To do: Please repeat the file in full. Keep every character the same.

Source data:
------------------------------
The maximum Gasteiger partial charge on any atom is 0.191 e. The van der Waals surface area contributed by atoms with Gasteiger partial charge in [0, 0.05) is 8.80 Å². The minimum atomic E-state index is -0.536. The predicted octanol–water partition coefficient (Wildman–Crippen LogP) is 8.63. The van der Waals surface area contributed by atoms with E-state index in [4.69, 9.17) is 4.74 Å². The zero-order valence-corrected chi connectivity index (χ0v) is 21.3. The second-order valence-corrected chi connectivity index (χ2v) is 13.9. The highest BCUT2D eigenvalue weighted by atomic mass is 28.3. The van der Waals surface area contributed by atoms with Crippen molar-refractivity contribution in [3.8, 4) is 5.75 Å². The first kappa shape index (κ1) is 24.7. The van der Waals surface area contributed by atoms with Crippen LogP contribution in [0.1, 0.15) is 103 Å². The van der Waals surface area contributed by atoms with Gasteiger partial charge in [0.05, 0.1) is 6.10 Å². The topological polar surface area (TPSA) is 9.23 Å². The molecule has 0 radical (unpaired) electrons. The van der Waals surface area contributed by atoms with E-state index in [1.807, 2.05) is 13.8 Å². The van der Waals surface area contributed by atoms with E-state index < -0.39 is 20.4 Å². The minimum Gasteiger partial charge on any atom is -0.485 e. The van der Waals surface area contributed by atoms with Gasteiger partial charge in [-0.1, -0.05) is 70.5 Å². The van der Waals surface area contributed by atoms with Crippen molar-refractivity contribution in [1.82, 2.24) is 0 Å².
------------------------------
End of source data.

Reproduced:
The maximum Gasteiger partial charge on any atom is 0.191 e. The van der Waals surface area contributed by atoms with Gasteiger partial charge in [0, 0.05) is 8.80 Å². The minimum atomic E-state index is -0.536. The predicted octanol–water partition coefficient (Wildman–Crippen LogP) is 8.63. The van der Waals surface area contributed by atoms with E-state index in [4.69, 9.17) is 4.74 Å². The zero-order valence-corrected chi connectivity index (χ0v) is 21.3. The second-order valence-corrected chi connectivity index (χ2v) is 13.9. The highest BCUT2D eigenvalue weighted by atomic mass is 28.3. The van der Waals surface area contributed by atoms with Crippen molar-refractivity contribution in [3.8, 4) is 5.75 Å². The first kappa shape index (κ1) is 24.7. The van der Waals surface area contributed by atoms with Crippen LogP contribution in [0.1, 0.15) is 103 Å². The van der Waals surface area contributed by atoms with Gasteiger partial charge in [0.05, 0.1) is 6.10 Å². The topological polar surface area (TPSA) is 9.23 Å². The molecule has 0 radical (unpaired) electrons. The van der Waals surface area contributed by atoms with E-state index in [1.807, 2.05) is 13.8 Å². The van der Waals surface area contributed by atoms with E-state index < -0.39 is 20.4 Å². The minimum Gasteiger partial charge on any atom is -0.485 e. The van der Waals surface area contributed by atoms with Gasteiger partial charge in [-0.1, -0.05) is 70.5 Å². The van der Waals surface area contributed by atoms with Crippen molar-refractivity contribution in [1.82, 2.24) is 0 Å².